If the inspection had occurred, it would have been undertaken on seven specific days between April 6 and April 28, according to a letter that county planner Meghan Ryan sent to the Wojciks' attorney, Larry Kluck, dated March 23, when she was still trying to get the Wojciks' consent for the inspection. The inspection team would have included several employees of the county's planning and building divisions, CEU, county counsel's office and environmental health department, as well as employees of the U.S. Army Corps of Engineers, the Environmental Protection Agency, the U.S. Fish and Wildlife Service, CalFire, the State Department of Fish and Game, the state Office of Mine Reclamation, and the North Coast Regional Water Quality Control Board.

But then, according to the court documents, on April 5 the CEU was served with an order to show cause, filed by Kluck and signed by Judge Feeney. And that is the subject of this Wednesday's hearing: The county must show it has just and probable cause for wanting to inspect all of the properties listed on its warrant. The order came days after Feeney granted Kluck a temporary restraining order against the county, which stopped the CEU and any "allied agencies" from conducting their planned inspection. It also "recalled" the warrant. So the inspection, for now, is off.

"Their warrant is overbroad," said Kluck, reached by phone Monday. "It is unreasonable. They're requesting multiple agencies to visit over multiple days. But you've got to show probable cause before you go on people's properties."

Kluck said the county had only identified a few parcels with possible violations, and that it would be fine if they wanted to visit those. But the rest of the parcels? "It's a fishing expedition," he said.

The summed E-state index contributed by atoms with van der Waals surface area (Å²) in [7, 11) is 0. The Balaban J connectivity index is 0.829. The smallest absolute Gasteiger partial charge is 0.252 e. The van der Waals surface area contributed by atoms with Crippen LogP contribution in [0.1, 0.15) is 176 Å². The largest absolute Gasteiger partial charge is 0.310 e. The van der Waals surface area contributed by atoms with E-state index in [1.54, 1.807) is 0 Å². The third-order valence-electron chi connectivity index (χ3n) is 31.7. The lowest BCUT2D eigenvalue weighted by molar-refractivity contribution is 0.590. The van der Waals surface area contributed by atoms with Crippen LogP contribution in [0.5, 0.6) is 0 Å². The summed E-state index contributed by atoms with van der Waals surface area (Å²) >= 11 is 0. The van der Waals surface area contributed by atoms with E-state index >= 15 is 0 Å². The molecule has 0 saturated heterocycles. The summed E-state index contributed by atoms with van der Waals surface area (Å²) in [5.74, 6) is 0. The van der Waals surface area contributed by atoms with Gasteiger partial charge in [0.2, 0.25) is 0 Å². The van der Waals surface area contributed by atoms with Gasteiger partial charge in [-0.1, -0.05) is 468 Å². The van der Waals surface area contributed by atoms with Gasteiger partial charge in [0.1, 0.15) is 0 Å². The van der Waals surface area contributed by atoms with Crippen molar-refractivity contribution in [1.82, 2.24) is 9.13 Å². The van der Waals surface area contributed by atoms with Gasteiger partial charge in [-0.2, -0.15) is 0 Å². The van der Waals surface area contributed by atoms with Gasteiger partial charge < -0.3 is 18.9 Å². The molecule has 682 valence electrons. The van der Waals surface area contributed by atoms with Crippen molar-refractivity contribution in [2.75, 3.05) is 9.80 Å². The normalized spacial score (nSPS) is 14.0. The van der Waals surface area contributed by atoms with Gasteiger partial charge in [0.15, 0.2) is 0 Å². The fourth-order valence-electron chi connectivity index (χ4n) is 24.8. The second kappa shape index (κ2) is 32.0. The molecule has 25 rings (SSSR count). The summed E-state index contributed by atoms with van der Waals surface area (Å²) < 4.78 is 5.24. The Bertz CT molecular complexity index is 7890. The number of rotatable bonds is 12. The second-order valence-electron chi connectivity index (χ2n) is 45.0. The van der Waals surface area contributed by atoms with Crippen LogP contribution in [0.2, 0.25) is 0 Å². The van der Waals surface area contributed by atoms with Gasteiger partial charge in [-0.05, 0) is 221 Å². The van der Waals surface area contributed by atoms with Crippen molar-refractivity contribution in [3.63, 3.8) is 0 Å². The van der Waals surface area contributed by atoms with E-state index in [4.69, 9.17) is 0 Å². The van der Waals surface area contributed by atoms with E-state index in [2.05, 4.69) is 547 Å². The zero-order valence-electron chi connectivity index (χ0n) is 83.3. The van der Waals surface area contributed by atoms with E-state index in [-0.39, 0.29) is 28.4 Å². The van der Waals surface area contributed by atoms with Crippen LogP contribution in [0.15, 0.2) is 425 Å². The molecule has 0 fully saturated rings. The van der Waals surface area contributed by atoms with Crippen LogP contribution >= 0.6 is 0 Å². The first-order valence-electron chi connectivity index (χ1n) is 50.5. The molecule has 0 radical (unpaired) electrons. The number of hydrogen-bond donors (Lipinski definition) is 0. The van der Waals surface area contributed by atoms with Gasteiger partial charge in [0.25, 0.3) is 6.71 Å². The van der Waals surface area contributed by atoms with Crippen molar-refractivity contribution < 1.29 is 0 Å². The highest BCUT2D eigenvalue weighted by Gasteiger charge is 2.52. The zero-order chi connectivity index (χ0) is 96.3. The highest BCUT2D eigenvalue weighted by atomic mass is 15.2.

The county's documents admit that possible peat mining-related violations were identified on just five parcels, either during two visits by Ryan and some DFG biologists in 2009 (with the Wojciks' consent, and initially just to check out a possible grading violation reported by a neighbor), or in followup examinations of aerial and satellite photos of the area. But Deputy County Counsel Davina Smith later broadened the inspection request to include the rest of the Wojciks' Bridgeville-area parcels, suspecting that there might be bigger violations than mere grading -- peat bog mining which could only be discovered on the ground.

On Tuesday, speaking generally and not specifically about this case, DFG botanist and wetlands expert Gordon Leppig explained that peat bogs, which can accumulate by mere meters over hundreds of thousands of years, are rare in California, most of which is too hot and dry for them to form. There are only a few peatlands on the California coast: Crescent City Marsh in Del Norte County; Big Lagoon Bog near Big Lagoon in Humboldt County; Inglenook Fen in the Ten Mile Dunes north of Fort Bragg; and another one in Marin County. The coast's southernmost bog, noted Leppig, is long gone, having morphed over time into a Chevron station in downtown San Francisco.

"Big Lagoon Bog is a famous one," said Leppig. "We have more rare plants at Big Lagoon Bog than almost anywhere else in the area."

But it doesn't have bogbean, unlike one of the mountain bogs -- also rare in California -- up McClellan Mountain way. And that's something to consider.

"If there's something that's the only population in the county, do we care about that or not?" Leppig said. "If we eliminate it, that's it."